Elleston Trevor was born Trevor Dudley Smith in 1920, and became a hugely prolific and successful novelist under many other different pen-names, most notably as Adam Hall, writing the Quiller series of spy novels.

He served throughout WW2 as a Flight Engineer, and it is this experience that he drew on to write Squadron Airborne, first published in 1955. It is an intense and sometimes harrowing account of just a few days in the life of a young RAF pilot, Peter Stuykes, in that unforgettable summer and autumn of 1940 that we now call the Battle of Britain.

We are in high summer, and the nineteen year-old Stuykes arrives at the fictional RAF base of Westhill in southern England. He has been taught how to fly, but has never been in combat. A brief training session in the air under the watchful eyes of Squadron Leader Mason passes without major disaster, but it is only a matter of hours before he is in the air again, and makes his first kill.

There are heart-stopping descriptions of aerial combat, vividly imagined because the author was not a pilot himself. He makes us well aware of the unglamorous but vital work of the ground crews who made sure that the aircraft were as fit and functional as they could be. He also hints at a dark reality – aircraft were much harder to replace than young men in their late teens and early twenties.

Perceptions of the past are ever-changing, and the current wisdom, eighty years after the event, has it that the “gallant few” version of the events of 1940 is misleading. Yes, the defeat of the Luftwaffe contributed to Hitler’s disastrous decision to invade Russia. Yes, the bravery and sacrifice of the young pilots was immense, but the reality was that RAF deployment of resources and its mastery of radar meant that the tactic of massed daylight raids by German aircraft was doomed to failure.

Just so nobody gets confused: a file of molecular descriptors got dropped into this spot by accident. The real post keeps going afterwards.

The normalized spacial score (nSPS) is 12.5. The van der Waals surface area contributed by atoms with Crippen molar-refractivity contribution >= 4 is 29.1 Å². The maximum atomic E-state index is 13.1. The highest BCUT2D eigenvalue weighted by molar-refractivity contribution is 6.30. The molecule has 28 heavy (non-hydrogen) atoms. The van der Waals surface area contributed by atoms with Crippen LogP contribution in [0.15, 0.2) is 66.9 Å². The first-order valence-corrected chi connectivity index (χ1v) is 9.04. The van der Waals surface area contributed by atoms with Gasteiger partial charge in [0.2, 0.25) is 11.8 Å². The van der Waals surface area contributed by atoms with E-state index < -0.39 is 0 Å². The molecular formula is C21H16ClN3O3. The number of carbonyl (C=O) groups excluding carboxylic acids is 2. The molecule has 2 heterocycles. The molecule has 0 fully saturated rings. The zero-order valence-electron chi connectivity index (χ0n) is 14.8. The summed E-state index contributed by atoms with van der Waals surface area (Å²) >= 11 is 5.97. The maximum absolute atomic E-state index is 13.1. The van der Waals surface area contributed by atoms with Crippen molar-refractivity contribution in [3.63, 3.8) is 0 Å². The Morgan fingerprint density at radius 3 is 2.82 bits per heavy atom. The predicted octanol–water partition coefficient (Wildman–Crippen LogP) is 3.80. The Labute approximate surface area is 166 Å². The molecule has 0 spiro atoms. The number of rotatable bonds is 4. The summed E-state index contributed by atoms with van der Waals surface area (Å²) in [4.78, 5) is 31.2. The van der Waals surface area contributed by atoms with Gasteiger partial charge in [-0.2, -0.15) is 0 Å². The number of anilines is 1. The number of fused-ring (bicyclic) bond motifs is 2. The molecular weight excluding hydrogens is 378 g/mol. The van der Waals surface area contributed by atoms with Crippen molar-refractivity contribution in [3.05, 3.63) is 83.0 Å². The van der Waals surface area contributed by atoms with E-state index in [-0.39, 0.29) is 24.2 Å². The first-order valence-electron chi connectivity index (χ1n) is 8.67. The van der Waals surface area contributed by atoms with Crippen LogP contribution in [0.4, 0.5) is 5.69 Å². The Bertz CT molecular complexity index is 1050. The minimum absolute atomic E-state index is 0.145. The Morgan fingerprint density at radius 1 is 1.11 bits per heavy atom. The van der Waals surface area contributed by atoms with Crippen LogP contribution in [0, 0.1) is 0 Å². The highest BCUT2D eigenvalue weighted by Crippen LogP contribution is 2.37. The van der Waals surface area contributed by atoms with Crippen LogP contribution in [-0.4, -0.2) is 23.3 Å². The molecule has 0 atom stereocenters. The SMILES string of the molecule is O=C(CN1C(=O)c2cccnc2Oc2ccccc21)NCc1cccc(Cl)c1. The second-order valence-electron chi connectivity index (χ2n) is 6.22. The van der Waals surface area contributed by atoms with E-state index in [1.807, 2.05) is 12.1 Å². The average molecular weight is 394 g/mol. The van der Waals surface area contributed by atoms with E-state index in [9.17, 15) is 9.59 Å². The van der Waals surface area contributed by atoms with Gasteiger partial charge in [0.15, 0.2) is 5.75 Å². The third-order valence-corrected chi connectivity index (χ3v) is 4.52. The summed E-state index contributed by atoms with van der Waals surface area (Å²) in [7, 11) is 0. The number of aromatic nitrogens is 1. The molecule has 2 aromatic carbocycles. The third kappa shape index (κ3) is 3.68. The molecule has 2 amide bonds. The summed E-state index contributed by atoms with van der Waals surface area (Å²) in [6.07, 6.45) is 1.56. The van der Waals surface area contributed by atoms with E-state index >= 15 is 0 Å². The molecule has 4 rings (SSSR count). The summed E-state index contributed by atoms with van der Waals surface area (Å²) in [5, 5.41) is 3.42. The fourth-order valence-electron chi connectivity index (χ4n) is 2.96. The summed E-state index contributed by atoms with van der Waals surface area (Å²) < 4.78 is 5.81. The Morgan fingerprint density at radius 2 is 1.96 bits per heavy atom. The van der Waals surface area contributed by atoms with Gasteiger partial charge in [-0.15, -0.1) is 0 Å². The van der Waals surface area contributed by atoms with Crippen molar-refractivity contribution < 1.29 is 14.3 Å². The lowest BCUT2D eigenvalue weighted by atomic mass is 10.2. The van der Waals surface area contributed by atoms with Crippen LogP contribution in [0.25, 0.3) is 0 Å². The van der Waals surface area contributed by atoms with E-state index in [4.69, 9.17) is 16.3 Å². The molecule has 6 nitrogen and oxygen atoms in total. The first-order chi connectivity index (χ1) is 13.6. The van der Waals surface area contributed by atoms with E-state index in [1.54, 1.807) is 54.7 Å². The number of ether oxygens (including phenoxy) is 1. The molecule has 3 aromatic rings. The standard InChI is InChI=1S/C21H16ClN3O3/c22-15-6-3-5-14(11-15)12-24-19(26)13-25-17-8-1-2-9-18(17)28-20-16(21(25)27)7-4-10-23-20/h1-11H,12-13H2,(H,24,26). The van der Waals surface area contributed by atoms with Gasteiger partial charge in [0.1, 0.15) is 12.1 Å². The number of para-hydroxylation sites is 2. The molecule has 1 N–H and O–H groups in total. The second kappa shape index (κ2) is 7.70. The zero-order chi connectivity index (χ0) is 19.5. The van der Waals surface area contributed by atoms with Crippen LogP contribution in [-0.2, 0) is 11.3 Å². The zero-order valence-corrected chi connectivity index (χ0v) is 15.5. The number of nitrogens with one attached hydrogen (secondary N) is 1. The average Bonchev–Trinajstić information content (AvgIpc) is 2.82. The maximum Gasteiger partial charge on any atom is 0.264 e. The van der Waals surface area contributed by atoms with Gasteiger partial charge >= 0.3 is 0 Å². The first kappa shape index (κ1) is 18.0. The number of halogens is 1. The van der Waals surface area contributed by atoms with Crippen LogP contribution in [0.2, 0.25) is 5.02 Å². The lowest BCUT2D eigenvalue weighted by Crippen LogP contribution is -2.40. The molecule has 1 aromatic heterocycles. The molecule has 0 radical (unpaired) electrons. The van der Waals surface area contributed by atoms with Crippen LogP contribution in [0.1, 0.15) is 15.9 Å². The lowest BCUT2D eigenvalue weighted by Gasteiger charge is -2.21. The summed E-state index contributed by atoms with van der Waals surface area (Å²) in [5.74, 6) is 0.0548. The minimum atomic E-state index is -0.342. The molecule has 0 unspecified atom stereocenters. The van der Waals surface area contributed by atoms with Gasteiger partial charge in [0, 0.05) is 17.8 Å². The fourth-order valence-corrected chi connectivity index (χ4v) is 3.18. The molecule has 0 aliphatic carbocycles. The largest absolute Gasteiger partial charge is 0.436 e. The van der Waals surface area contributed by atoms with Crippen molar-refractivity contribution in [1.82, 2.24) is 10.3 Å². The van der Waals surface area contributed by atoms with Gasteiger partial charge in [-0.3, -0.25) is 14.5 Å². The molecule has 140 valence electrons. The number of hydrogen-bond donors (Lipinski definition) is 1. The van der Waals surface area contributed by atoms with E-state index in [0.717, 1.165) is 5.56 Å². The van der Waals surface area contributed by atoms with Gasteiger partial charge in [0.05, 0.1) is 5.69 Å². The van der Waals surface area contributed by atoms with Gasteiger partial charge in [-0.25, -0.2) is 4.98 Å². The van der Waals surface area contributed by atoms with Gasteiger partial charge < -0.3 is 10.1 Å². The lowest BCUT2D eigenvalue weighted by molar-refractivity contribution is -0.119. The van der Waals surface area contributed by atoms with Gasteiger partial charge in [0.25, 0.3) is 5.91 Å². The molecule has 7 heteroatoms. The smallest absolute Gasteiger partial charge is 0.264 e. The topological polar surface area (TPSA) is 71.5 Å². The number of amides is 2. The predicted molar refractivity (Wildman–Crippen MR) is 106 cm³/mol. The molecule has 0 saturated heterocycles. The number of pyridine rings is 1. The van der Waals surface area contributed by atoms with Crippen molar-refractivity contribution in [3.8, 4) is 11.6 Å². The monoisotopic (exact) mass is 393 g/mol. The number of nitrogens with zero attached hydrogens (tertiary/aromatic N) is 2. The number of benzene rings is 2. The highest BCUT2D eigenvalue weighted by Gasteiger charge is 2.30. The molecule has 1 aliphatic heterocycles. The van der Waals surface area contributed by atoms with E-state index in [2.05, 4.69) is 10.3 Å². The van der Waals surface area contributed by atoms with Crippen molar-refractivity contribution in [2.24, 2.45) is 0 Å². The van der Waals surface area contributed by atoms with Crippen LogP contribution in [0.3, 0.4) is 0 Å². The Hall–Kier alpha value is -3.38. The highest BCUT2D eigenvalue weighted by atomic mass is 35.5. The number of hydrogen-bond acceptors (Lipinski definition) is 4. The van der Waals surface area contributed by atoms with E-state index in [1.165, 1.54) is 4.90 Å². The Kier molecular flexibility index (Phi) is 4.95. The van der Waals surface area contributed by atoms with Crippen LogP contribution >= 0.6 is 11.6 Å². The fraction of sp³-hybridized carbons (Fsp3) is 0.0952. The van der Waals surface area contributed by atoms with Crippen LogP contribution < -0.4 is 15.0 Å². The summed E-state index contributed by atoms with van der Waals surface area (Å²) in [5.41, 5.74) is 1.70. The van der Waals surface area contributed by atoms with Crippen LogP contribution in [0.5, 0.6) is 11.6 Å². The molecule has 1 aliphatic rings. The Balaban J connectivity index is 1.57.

Trevor was writing for readers who would have been totally familiar with technical terms, abbreviations and wartime vernacular. I grew up hearing my father use many of these terms, picked up during his wartime service, but younger readers may be interested in clarification. Here are some unfamiliar terms used in the book:

ERKS: low ranking RAF personnel
FLAP: an emergency of some kind
FRUIT SALAD: Medal ribbons
IRONS: as in ‘eating irons’, cutlery
MAG-DROP: a decrease in engine power due to magneto failure
OLEO: a hydraulic shock absorber used in aircraft landing gear
SIDCOT: a standard RAF flying suit
SP: Service Police. The RAF version of Military Police
TANNOY: Public address system